Same issue of Astounding, not quite the worst issue in the history of science fiction, but coming close. Or rather it is the essence of mediocrity, of dryness, boredom and editorial dictatorship. And the worst thing of it is that it rubbed off on the best writers in the field: Leinster and Anderson. Their efforts bring some redeeming presence to the overall sad state of later editorial affairs of John Campbell, but even they still marinate in their own scientific emotional vacuum and pretentious pomp. If I sound a bit harsh, that's because I just had my wisdom tooth pulled (seriously). Come to think of it, "Margin of Profit” is a fine story about interstellar trader van Rijn , who's showing off his understanding of economics as well as his bargaining skills. However, it is of inconsequential value and utterly forgettable.
review: 19-Sep-06 (read in 1989)


Poul Anderson
"Operation Afreet"
© F&SF, Sep 1956
Operation Chaos, 1971
--/ fourth place f story
--/ wonder award
--/ adventure award

Anderson writes fantasy with glee and abandon, full of cool imagery and lively action. Some kind of Harry Potter for adults, with traces of Strugatskie's "Monday Starts on Saturday" and Indiana Jones, this is only the first in a series of stories collected in "Operation Chaos". Fun, fun, fun! "In an alternate world , where the existence of God has been scientifically proven and magic has been harnessed for the practical needs of the adept, the United States is part of an alternate Second World War in which the enemy is not Germany but a resurgent Islamic Khalifate. A werewolf and a witch meet on a military mission to stop the invading Islamic army from unleashing a secret superweapon, a deamon released from a bottle in which it had been sealed by King Solomon".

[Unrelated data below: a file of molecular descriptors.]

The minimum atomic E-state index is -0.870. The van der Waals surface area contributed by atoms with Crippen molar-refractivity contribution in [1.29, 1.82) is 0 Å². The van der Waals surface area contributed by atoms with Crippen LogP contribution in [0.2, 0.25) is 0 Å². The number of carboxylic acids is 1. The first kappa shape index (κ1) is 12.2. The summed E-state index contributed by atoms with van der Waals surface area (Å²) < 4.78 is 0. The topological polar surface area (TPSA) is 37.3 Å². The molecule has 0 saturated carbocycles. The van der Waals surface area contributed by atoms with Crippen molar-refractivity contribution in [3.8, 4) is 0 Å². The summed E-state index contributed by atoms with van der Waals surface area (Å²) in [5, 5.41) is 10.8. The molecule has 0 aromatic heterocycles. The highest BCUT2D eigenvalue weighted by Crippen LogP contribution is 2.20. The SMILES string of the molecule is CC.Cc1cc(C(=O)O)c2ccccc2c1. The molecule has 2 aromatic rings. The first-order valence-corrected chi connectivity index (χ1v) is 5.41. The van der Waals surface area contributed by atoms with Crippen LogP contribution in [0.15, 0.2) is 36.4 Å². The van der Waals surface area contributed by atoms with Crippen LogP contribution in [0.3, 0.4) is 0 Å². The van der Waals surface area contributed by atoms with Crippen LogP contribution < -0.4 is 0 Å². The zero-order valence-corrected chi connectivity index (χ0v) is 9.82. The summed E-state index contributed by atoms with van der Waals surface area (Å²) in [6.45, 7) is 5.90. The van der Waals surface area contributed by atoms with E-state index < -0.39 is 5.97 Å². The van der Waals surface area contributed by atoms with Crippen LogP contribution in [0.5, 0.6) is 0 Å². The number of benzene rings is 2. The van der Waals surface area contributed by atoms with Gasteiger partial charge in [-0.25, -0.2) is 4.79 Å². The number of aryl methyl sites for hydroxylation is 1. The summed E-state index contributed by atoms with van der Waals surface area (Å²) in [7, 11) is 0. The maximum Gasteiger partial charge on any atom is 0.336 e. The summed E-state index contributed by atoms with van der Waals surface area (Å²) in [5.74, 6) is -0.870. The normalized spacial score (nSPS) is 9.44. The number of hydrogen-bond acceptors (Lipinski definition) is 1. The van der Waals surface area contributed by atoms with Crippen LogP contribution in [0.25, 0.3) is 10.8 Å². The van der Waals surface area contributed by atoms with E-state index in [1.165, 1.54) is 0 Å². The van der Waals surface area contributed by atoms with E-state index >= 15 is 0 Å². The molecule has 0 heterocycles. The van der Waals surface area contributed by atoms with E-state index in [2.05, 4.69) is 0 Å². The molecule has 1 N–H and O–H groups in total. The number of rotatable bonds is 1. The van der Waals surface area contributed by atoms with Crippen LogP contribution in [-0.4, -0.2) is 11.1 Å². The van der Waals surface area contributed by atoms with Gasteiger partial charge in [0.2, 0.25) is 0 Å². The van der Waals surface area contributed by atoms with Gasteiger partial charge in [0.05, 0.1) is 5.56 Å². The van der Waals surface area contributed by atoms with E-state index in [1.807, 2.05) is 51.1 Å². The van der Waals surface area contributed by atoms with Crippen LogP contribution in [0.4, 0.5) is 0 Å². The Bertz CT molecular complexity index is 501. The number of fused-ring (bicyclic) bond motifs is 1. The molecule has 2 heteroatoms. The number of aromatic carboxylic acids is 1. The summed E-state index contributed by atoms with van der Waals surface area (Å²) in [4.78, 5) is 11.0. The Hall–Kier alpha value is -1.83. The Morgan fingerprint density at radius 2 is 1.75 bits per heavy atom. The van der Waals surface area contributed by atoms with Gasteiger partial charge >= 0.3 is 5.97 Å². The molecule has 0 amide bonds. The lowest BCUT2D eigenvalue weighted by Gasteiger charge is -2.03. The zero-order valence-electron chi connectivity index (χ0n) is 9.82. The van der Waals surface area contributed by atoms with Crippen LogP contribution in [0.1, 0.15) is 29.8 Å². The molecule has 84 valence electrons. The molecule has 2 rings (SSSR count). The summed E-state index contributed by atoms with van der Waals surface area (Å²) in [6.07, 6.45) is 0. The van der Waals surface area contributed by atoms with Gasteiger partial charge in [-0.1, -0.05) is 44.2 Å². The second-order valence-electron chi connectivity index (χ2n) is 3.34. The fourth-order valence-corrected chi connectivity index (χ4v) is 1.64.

review: 19-Sep-06 (read in 1990)


Margaret St. Clair

© F&SF, Sep 1956
Change the Sky, 1974
--/ fourth place space sf story
--/ wonder award
--/ idea award
--/ shock value

Absolutely surreal and at times bewildering story about a "nightmare of the senses" in a hyperspace starship, where nothing is what it seems. The cause of the hallucinations is not explained, it could be some physiological effect of hyperspace itself. The creepy feeling is top-notch, almost Hitchcock-ian it its intensity - people disappear from the ship one by one, turning into saw-dust filled dummies, and our poor girl is left alone to pilot the ship... Can she make it, as the instruments and technology itself are crumbling all around her? No, she definitely can't, and the way her doom catches up with her is quite nightmarish indeed.
review: 20-Sep-06 (read in 2003)


James Gunn
"The Big Wheel"
(Station in Space)
© Fantastic Universe, Sep 1956
Station in Space, 1958
--/ cool space sf story
--/ wonder award

A kind of the respectable space fiction, pioneered by Robert Heinlein in his "Delila and the Space Rigger" - with lots of detail and tough-hide characters, cold detached narrative coexisting with the warm pathos of space exploration. All wrapped in an engrossing tale that really makes you cheer for the American effort and glare in righteous indignation at the fumbling Red Menace in space. Vintage Gunn, which means top-notch story-telling. It's a pity such examples of "industrial space grunge" are out of print...
review: 19-Sep-06 (read in 2001)

art by Vincent diFate


Robert Sheckley
"Human Man's Burden"
© Galaxy, Sep 1956
Pilgrimage to Earth, 1957
--/ cool sf story
--/ wonder award